'A chase down the narrow alley of a man's soul'

The story of "Dr. Jekyll & Mr. Hyde" has fascinated Harlequin Productions' Scot Whitney since he was in fourth grade.

But Whitney, who heard of the story from a classmate, was disappointed when he saw the Frederic March film a few years later.

“It’s just good and evil,” said Whitney, Harlequin’s managing artistic director. “Hyde is evil, and Jekyll is good, and that’s not the way people are. It just didn’t make sense to me, even at that age.”

It’s fitting then, that the “Jekyll” Whitney is directing for Harlequin is anything but good versus evil. This production of a 2008 adaptation by Jeffrey Hatcher features four Hydes, played by actors of various types, ages and even genders – one is a woman.

“It’s this writhing, complex study in gray,” he said. “It’s a chase down the narrow alley of a man’s soul.”

In fact, the playwright intended to get away from any black-and-white interpretations.

“I think it’s more about the stifling of parts of one’s own personality,” Hatcher told the Tucson (Ariz.) Citizen in a 2008 interview. “Victorian England was obsessed with the suppression of desire, the suppression of any appearance of weakness. We are used to thinking of Hyde as the bad-boy side of milquetoast Dr. Jekyll. But I believe Jekyll is not really the person he wants to be.”

In Hatcher’s take on the story, those parts are popping out all over. Sometimes, all four Hydes share the stage.

Five of the six actors – Jekyll and the four Hydes – wear identical costumes. They become different characters with the help of accessories and props.

“The actors use very simple elements along with dialect, physicality and voice to become these different characters,” Whitney said. “One character has a monocle; one character has a Scottish tartan scarf; one character has a big jeweled ring and a gray silk scarf.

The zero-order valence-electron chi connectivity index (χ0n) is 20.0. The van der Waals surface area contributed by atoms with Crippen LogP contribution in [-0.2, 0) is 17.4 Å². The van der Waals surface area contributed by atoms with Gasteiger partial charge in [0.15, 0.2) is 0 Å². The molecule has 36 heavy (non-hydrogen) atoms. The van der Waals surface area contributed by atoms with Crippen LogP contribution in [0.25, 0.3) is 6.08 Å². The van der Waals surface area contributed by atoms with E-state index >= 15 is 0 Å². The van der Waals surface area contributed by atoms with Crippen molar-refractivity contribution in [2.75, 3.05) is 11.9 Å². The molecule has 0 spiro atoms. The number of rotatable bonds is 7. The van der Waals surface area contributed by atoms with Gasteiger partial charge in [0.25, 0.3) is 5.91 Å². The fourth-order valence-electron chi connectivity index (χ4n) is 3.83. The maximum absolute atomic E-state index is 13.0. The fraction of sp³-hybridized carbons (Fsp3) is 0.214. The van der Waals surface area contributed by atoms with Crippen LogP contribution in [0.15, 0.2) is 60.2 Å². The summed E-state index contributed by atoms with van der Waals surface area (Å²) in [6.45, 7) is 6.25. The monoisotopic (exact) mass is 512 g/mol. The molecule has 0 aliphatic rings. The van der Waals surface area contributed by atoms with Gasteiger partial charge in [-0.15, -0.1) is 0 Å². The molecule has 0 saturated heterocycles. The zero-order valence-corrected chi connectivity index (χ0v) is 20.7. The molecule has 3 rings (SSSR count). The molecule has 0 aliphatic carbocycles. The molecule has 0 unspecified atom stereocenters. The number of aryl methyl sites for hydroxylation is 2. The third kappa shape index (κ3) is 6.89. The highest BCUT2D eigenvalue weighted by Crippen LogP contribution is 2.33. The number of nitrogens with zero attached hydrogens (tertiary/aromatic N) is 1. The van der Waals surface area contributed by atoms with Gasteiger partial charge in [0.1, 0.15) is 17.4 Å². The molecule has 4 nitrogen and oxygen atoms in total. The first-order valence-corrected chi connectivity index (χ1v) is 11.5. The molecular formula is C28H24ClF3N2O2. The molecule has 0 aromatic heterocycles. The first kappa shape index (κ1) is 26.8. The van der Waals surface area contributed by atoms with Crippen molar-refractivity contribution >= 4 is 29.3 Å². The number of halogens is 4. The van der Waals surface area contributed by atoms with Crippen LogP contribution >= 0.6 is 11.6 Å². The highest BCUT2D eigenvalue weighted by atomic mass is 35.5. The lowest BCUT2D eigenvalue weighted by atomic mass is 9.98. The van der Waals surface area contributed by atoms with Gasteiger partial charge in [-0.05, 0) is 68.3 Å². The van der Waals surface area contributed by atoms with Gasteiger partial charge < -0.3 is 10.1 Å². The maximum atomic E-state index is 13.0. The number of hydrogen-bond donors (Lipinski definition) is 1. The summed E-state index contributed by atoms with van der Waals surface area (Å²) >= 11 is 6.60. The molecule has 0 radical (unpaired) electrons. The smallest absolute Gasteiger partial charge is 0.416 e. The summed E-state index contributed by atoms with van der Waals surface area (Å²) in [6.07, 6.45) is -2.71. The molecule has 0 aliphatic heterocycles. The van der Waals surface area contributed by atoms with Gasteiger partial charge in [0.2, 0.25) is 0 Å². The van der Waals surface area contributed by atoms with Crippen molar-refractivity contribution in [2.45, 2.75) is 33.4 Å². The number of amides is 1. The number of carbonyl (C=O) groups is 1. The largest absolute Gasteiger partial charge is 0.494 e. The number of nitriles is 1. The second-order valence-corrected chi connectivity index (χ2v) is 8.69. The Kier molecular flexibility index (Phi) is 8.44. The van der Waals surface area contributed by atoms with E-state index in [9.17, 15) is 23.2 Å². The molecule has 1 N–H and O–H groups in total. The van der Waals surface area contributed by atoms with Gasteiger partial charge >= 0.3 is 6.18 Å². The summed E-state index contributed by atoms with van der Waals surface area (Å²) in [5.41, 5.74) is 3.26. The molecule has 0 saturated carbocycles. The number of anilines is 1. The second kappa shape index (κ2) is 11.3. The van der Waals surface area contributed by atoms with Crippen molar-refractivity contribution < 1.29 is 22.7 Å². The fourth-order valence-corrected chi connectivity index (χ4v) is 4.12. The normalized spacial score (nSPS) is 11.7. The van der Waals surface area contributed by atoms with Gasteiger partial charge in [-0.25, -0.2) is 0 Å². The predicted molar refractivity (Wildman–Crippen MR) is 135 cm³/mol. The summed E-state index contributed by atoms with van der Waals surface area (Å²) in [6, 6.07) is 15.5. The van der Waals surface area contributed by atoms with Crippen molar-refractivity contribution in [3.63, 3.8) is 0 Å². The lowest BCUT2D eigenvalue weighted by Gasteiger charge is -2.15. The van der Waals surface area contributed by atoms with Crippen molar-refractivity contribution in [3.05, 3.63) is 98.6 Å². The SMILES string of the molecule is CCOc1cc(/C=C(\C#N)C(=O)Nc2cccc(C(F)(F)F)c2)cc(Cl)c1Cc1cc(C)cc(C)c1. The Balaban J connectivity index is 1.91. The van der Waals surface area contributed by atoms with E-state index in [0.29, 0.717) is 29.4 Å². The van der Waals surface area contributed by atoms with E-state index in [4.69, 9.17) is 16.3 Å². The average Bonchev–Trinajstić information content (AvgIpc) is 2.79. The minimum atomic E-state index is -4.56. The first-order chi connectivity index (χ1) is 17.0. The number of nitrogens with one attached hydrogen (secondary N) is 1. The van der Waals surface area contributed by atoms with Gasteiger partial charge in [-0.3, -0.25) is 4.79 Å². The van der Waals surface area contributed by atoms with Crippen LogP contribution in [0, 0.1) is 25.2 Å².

“The Hydes all have low top hats and canes with silver handles.”

As the costumes would suggest, the production is set in the Victorian era, yet it also transcends that era.

“There’s a sense of melodrama to it, and yet it’s not cornball,” Whitney said. “It’s funny. There’s also a very modern feel to the issues that are being dealt with.”

It’s also “pretty creepy,” he said. “There’s a murder in it, and a lot of the tech people are saying, ‘Oh my God, I can’t believe I’m going to be watching this every night.’ ”

And there’s romance – not for Jekyll, but for Hyde.

“It humanizes the monster,” Whitney said. “Jekyll becomes jealous and he becomes more and more cruel. His addiction becomes a bigger deal.

“It’s no longer good and evil. It’s: Can you define good and evil? Where does the evil end and the good begin?”

“I could never accept the idea that Jekyll was all good and Hyde was all bad, nothing but a twisted monster,” Hatcher told the Citizen. “Or the idea that Jekyll and Hyde are ashamed of each other.

“Instead, I started thinking, ‘What if they played a chess game with each other?’ ”